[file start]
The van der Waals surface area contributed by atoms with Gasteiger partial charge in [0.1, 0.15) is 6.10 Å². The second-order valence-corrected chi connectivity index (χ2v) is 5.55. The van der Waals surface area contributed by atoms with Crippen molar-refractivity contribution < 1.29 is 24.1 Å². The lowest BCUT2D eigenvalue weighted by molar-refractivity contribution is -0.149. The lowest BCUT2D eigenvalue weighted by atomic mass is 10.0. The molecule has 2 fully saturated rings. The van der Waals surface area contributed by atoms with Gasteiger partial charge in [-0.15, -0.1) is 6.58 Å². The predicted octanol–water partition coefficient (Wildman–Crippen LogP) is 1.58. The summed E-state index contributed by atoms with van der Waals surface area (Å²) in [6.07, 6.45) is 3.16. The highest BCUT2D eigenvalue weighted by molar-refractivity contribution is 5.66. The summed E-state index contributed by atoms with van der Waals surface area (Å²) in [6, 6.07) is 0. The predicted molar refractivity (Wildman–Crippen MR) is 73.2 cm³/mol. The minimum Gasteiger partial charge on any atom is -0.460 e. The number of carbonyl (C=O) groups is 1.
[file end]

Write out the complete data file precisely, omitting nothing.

The van der Waals surface area contributed by atoms with Gasteiger partial charge in [0.1, 0.15) is 6.10 Å². The second-order valence-corrected chi connectivity index (χ2v) is 5.55. The van der Waals surface area contributed by atoms with Crippen molar-refractivity contribution < 1.29 is 24.1 Å². The lowest BCUT2D eigenvalue weighted by molar-refractivity contribution is -0.149. The lowest BCUT2D eigenvalue weighted by atomic mass is 10.0. The molecule has 2 fully saturated rings. The van der Waals surface area contributed by atoms with Gasteiger partial charge in [-0.15, -0.1) is 6.58 Å². The predicted octanol–water partition coefficient (Wildman–Crippen LogP) is 1.58. The summed E-state index contributed by atoms with van der Waals surface area (Å²) in [6.07, 6.45) is 3.16. The highest BCUT2D eigenvalue weighted by molar-refractivity contribution is 5.66. The summed E-state index contributed by atoms with van der Waals surface area (Å²) in [6, 6.07) is 0. The predicted molar refractivity (Wildman–Crippen MR) is 73.2 cm³/mol. The minimum Gasteiger partial charge on any atom is -0.460 e. The number of carbonyl (C=O) groups is 1.